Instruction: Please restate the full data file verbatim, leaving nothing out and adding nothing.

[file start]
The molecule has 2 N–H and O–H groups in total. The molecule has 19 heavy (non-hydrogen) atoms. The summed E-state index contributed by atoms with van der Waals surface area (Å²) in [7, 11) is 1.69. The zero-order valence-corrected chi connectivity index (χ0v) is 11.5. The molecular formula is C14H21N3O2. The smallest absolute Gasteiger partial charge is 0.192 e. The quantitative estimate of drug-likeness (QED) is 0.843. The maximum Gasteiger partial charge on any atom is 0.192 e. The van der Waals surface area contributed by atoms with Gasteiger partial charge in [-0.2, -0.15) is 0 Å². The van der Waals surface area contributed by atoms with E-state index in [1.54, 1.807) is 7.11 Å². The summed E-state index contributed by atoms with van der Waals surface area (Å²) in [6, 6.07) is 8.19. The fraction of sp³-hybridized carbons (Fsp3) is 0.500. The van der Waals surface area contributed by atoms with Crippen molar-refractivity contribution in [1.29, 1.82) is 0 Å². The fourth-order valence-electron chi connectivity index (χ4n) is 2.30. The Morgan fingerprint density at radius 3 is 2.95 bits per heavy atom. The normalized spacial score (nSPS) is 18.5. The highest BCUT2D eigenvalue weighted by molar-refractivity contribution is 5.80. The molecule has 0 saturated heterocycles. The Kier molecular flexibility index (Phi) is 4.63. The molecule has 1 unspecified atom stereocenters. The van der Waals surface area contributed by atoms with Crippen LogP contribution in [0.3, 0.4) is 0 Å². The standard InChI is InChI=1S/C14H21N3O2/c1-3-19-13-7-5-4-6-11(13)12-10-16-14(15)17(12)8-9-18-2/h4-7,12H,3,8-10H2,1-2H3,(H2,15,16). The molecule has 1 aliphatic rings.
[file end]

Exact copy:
The molecule has 2 N–H and O–H groups in total. The molecule has 19 heavy (non-hydrogen) atoms. The summed E-state index contributed by atoms with van der Waals surface area (Å²) in [7, 11) is 1.69. The zero-order valence-corrected chi connectivity index (χ0v) is 11.5. The molecular formula is C14H21N3O2. The smallest absolute Gasteiger partial charge is 0.192 e. The quantitative estimate of drug-likeness (QED) is 0.843. The maximum Gasteiger partial charge on any atom is 0.192 e. The van der Waals surface area contributed by atoms with Gasteiger partial charge in [-0.2, -0.15) is 0 Å². The van der Waals surface area contributed by atoms with E-state index in [1.54, 1.807) is 7.11 Å². The summed E-state index contributed by atoms with van der Waals surface area (Å²) in [6, 6.07) is 8.19. The fraction of sp³-hybridized carbons (Fsp3) is 0.500. The van der Waals surface area contributed by atoms with Crippen molar-refractivity contribution in [1.29, 1.82) is 0 Å². The fourth-order valence-electron chi connectivity index (χ4n) is 2.30. The Morgan fingerprint density at radius 3 is 2.95 bits per heavy atom. The normalized spacial score (nSPS) is 18.5. The highest BCUT2D eigenvalue weighted by molar-refractivity contribution is 5.80. The molecule has 0 saturated heterocycles. The Kier molecular flexibility index (Phi) is 4.63. The molecule has 1 unspecified atom stereocenters. The van der Waals surface area contributed by atoms with Crippen LogP contribution in [0.3, 0.4) is 0 Å². The standard InChI is InChI=1S/C14H21N3O2/c1-3-19-13-7-5-4-6-11(13)12-10-16-14(15)17(12)8-9-18-2/h4-7,12H,3,8-10H2,1-2H3,(H2,15,16). The molecule has 1 aliphatic rings.